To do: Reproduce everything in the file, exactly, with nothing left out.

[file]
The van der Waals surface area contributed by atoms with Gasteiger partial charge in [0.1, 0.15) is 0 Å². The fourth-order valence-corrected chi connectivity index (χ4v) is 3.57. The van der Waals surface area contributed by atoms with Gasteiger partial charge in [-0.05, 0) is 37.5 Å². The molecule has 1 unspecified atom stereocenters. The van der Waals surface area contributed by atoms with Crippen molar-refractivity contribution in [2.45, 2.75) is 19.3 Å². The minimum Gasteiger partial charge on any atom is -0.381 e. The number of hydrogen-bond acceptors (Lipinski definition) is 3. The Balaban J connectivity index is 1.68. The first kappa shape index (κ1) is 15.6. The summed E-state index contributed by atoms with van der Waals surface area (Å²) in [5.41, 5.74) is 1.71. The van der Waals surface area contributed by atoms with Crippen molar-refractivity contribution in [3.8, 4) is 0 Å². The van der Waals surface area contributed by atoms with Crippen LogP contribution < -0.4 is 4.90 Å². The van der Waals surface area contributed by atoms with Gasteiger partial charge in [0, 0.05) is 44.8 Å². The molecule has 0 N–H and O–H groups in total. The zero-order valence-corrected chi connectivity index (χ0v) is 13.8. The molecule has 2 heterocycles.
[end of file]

The van der Waals surface area contributed by atoms with Gasteiger partial charge in [0.1, 0.15) is 0 Å². The fourth-order valence-corrected chi connectivity index (χ4v) is 3.57. The van der Waals surface area contributed by atoms with Gasteiger partial charge in [-0.05, 0) is 37.5 Å². The molecule has 1 unspecified atom stereocenters. The van der Waals surface area contributed by atoms with Crippen molar-refractivity contribution in [2.45, 2.75) is 19.3 Å². The minimum Gasteiger partial charge on any atom is -0.381 e. The number of hydrogen-bond acceptors (Lipinski definition) is 3. The Balaban J connectivity index is 1.68. The first kappa shape index (κ1) is 15.6. The summed E-state index contributed by atoms with van der Waals surface area (Å²) in [5.41, 5.74) is 1.71. The van der Waals surface area contributed by atoms with Crippen molar-refractivity contribution in [3.8, 4) is 0 Å². The van der Waals surface area contributed by atoms with Crippen LogP contribution < -0.4 is 4.90 Å². The van der Waals surface area contributed by atoms with Gasteiger partial charge in [0, 0.05) is 44.8 Å². The molecule has 0 N–H and O–H groups in total. The zero-order valence-corrected chi connectivity index (χ0v) is 13.8. The molecule has 2 heterocycles.